George Sehremelis is building what he calls a “social news network,” with the aim of combating the spread of misinformation and fake news online.
“My goal has always been to make an impact on the 2020 election,” Sehremelis told me — a tall order, particularly when the big social networks are struggling to solve these same problems. And as if that wasn’t enough, Sehremelis is hoping to revitalize student and local newspapers at the same time.
To do that, he’s launched Overlooked, an app currently being piloted with newspapers at the University of Southern California, Dartmouth, West Virginia University and elsewhere.
“We didn’t want to build a news aggregator, and we didn’t want to build a social network,” Sehremelis said. “We wanted to combine them.”
So Overlooked is an app where users — initially college students — can post, share and comment on articles. And that’s basically all they can do. They won’t be able to post any original content of their own, which Sehremelis said already “eliminates the possibility of a deep fake” video or image that’s been edited to mislead.
Of course, misinformation doesn’t just come from individual posts, but also from articles posted by publishers across the web. Those kinds of articles might still be shared on Overlooked, but Sehremelis argued that by eliminating user-generated content, the startup “drastically reduces the amounts of data that we have to vet.”
“Instead of posts, videos, memes, all of the above, there’s only news articles,” he continued. “One day in the future, our content moderators will be able to actually vet all the content on our system.”
But without those social posts and memes, what’s going to bring readers to the app? For one, Sehremelis said Overlooked is the “fastest way and the easiest way to share a news article with your friend.” This is also where the partnerships with student newspapers come in.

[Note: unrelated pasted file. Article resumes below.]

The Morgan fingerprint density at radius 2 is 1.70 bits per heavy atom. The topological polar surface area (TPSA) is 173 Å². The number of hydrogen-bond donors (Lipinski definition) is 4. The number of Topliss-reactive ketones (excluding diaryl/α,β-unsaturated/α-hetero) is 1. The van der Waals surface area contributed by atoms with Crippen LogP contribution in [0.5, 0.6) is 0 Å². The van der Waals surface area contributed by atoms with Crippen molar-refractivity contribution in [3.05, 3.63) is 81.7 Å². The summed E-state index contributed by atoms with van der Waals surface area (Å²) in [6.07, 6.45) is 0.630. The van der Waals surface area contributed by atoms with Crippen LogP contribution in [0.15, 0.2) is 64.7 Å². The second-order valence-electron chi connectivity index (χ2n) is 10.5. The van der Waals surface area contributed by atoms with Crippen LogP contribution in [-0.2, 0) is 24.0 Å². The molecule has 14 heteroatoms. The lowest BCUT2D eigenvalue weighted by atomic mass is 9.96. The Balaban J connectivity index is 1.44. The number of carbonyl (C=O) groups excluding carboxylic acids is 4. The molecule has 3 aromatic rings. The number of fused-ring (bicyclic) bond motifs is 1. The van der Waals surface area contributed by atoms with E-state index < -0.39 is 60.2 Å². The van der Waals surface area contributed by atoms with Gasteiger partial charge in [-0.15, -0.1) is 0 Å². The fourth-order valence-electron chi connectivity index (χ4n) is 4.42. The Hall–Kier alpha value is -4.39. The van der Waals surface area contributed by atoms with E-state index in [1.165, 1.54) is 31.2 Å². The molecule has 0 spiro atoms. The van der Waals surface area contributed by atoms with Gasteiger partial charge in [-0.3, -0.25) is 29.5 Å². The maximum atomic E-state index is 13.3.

Sehremelis is a recent USC alum, and he participated in the school’s Blackstone LaunchPad powered by Techstars. He recalled visiting the offices of the USC newspaper, the Daily Trojan, and seeing printed newspapers stacked to the ceiling — which seemed like a wasted expense that’s disconnected from the way students actually get their news. This, in turn, led him “down the rabbit hole of the newspaper industry as a whole,” where he learned about broader circulation and revenue challenges.
“The newspaper, it needs a superhero,” Sehremelis said.
And in fact, Overlooked has created a superhero mascot of sorts called Article Man, who represents the profile that newspapers can create on Overlooked, allowing them to communicate and share content directly with readers. They also get a share of the revenue from any Overlooked advertising that targets the newspaper’s readers.
Sehremelis argued that this approach addresses the issues that arise from an individual newspaper app (which can have a hard time getting downloads) or a profile on social media (where a newspaper gives up control and rarely monetizes in a significant way). He suggested these issues are only going to be more acute this fall, with many colleges sticking to remote learning or bringing students back to campus in a reduced capacity.
“Students aren’t going to be on campus to pick up the newspaper,” he said. “Many students weren’t picking up newspapers, anyway. Many of these student newspapers instead are on social media — it’s just that social media wasn’t compensating them.”
In addition, he’s hoping to get Overlooked in classrooms (virtual or otherwise), with professors inviting their classes to join the app and discuss the news.
Google December Product Reviews Update Affects More Than English Language Sites? via @sejournal, @martinibuster
Google’s Product Reviews update was announced to be rolling out to the English language. No mention was made as to if or when it would roll out to other languages. Mueller answered a question as to whether it is rolling out to other languages.